Lighting one cigarette after another and listening to Duran Duran and Deniece Williams on the AM Pop Radio station, the time felt as if it were flying by as fast as the desolate Wyoming countryside was passing outside her windows. She hadn’t passed another car in over 45 minutes from either direction and except for her headlights there wasn’t another visible light save for the panoply of stars overhead. The utterly lonesome scene emboldened Katherine to push her little Subaru to 80 mph and hopefully make it home a few minutes ahead of schedule.
She had just barely hit the 80 mph speed goal when a pin-prick of light appeared in her rear view mirror. First instinct was that some lonesome and bored State Trooper had clocked her as she crested the top of a hill and was now in hot pursuit to catch and ticket her. She immediately eased off the gas and brought her speed down to an excruciatingly slow 60 mph. It was still speeding, but whoever was behind her was as well, and it would do no good to tell a cop who knew better that your speed never broke the limit.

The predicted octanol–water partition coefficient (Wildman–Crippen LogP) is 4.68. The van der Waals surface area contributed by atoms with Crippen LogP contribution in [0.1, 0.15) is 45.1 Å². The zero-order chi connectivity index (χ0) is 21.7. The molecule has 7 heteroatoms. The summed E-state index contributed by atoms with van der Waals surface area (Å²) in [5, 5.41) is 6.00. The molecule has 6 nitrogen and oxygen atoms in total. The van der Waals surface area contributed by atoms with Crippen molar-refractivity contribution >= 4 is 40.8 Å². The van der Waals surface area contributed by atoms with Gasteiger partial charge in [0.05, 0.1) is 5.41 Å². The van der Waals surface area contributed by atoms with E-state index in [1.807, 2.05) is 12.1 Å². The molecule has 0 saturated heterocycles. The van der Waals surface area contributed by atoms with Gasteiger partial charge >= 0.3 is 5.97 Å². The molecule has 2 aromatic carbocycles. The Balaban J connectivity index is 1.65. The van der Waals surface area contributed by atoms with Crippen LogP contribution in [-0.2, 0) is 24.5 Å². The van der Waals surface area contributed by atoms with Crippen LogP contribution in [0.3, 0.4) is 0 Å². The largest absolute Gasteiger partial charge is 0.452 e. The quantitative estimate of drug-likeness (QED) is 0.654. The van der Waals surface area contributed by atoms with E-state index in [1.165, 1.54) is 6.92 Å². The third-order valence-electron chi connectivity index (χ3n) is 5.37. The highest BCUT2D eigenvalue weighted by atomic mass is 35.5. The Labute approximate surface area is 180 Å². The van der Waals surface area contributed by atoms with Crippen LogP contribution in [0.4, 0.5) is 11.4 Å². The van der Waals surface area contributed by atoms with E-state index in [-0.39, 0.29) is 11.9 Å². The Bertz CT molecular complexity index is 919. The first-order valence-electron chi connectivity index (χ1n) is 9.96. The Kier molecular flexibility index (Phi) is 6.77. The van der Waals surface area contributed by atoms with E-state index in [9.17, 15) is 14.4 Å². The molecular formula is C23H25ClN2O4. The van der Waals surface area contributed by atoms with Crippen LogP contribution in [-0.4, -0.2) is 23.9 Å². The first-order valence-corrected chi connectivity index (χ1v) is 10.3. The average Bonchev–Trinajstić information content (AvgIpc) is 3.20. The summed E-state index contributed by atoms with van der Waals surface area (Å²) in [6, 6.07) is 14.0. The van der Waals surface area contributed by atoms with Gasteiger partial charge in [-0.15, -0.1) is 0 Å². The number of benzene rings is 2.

As the light behind her grew closer – at a surprising rate, Katherine thought – it grew both brighter and larger… and bluer. It was a bright bluish-white light that reminded her of neon signs in old café windows. There was no flashing and strobing of lights that were hallmarks of police vehicles in pursuit of dastardly drivers, no sirens wailing through the night air. Katherine flicked her radio off and sucked a cigarette down in record time as her nerves began winding up on themselves.
The light, and its source, came so close to hitting her car that she let off the gas completely and braced for impact, squeezing her eyes closed and ducking her head. Just as she thought she should have felt the collision she opened her eyes to see the light slide down her windshield and onto the road in front of her.